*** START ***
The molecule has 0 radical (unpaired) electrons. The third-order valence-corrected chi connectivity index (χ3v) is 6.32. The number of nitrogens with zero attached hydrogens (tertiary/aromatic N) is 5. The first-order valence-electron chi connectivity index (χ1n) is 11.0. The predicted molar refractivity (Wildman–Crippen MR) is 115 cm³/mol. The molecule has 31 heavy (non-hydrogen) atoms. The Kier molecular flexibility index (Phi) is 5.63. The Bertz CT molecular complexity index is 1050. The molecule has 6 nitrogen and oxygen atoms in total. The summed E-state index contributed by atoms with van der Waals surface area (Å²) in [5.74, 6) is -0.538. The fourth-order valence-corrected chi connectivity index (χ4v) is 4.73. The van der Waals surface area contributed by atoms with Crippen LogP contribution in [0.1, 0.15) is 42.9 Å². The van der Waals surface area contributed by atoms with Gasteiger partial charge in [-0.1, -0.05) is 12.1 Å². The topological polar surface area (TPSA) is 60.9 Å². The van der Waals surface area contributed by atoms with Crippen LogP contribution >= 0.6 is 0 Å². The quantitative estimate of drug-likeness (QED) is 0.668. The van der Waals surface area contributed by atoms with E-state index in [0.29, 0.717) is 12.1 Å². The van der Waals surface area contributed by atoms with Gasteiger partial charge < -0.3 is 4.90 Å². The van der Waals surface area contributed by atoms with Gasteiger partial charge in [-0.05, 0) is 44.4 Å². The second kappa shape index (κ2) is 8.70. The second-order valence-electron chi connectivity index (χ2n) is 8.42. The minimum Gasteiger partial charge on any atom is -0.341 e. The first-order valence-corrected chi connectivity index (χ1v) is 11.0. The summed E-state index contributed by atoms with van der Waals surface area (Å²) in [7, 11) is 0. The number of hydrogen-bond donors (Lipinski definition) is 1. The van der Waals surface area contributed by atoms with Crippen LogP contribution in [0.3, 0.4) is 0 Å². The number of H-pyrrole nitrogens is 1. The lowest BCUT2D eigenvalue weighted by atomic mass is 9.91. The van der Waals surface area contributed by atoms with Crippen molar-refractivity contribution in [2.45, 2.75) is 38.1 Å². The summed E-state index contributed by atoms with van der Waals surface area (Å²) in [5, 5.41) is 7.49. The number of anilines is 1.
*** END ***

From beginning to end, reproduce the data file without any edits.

The molecule has 0 radical (unpaired) electrons. The third-order valence-corrected chi connectivity index (χ3v) is 6.32. The number of nitrogens with zero attached hydrogens (tertiary/aromatic N) is 5. The first-order valence-electron chi connectivity index (χ1n) is 11.0. The predicted molar refractivity (Wildman–Crippen MR) is 115 cm³/mol. The molecule has 31 heavy (non-hydrogen) atoms. The Kier molecular flexibility index (Phi) is 5.63. The Bertz CT molecular complexity index is 1050. The molecule has 6 nitrogen and oxygen atoms in total. The summed E-state index contributed by atoms with van der Waals surface area (Å²) in [5.74, 6) is -0.538. The fourth-order valence-corrected chi connectivity index (χ4v) is 4.73. The van der Waals surface area contributed by atoms with Crippen LogP contribution in [0.1, 0.15) is 42.9 Å². The van der Waals surface area contributed by atoms with Gasteiger partial charge in [-0.1, -0.05) is 12.1 Å². The topological polar surface area (TPSA) is 60.9 Å². The van der Waals surface area contributed by atoms with Crippen LogP contribution >= 0.6 is 0 Å². The quantitative estimate of drug-likeness (QED) is 0.668. The van der Waals surface area contributed by atoms with E-state index in [0.29, 0.717) is 12.1 Å². The van der Waals surface area contributed by atoms with Gasteiger partial charge < -0.3 is 4.90 Å². The van der Waals surface area contributed by atoms with Gasteiger partial charge in [-0.05, 0) is 44.4 Å². The second kappa shape index (κ2) is 8.70. The second-order valence-electron chi connectivity index (χ2n) is 8.42. The minimum Gasteiger partial charge on any atom is -0.341 e. The first-order valence-corrected chi connectivity index (χ1v) is 11.0. The summed E-state index contributed by atoms with van der Waals surface area (Å²) in [7, 11) is 0. The number of hydrogen-bond donors (Lipinski definition) is 1. The van der Waals surface area contributed by atoms with Crippen LogP contribution in [0.3, 0.4) is 0 Å². The number of H-pyrrole nitrogens is 1. The lowest BCUT2D eigenvalue weighted by atomic mass is 9.91. The van der Waals surface area contributed by atoms with Crippen molar-refractivity contribution in [2.45, 2.75) is 38.1 Å². The summed E-state index contributed by atoms with van der Waals surface area (Å²) in [5, 5.41) is 7.49. The number of anilines is 1.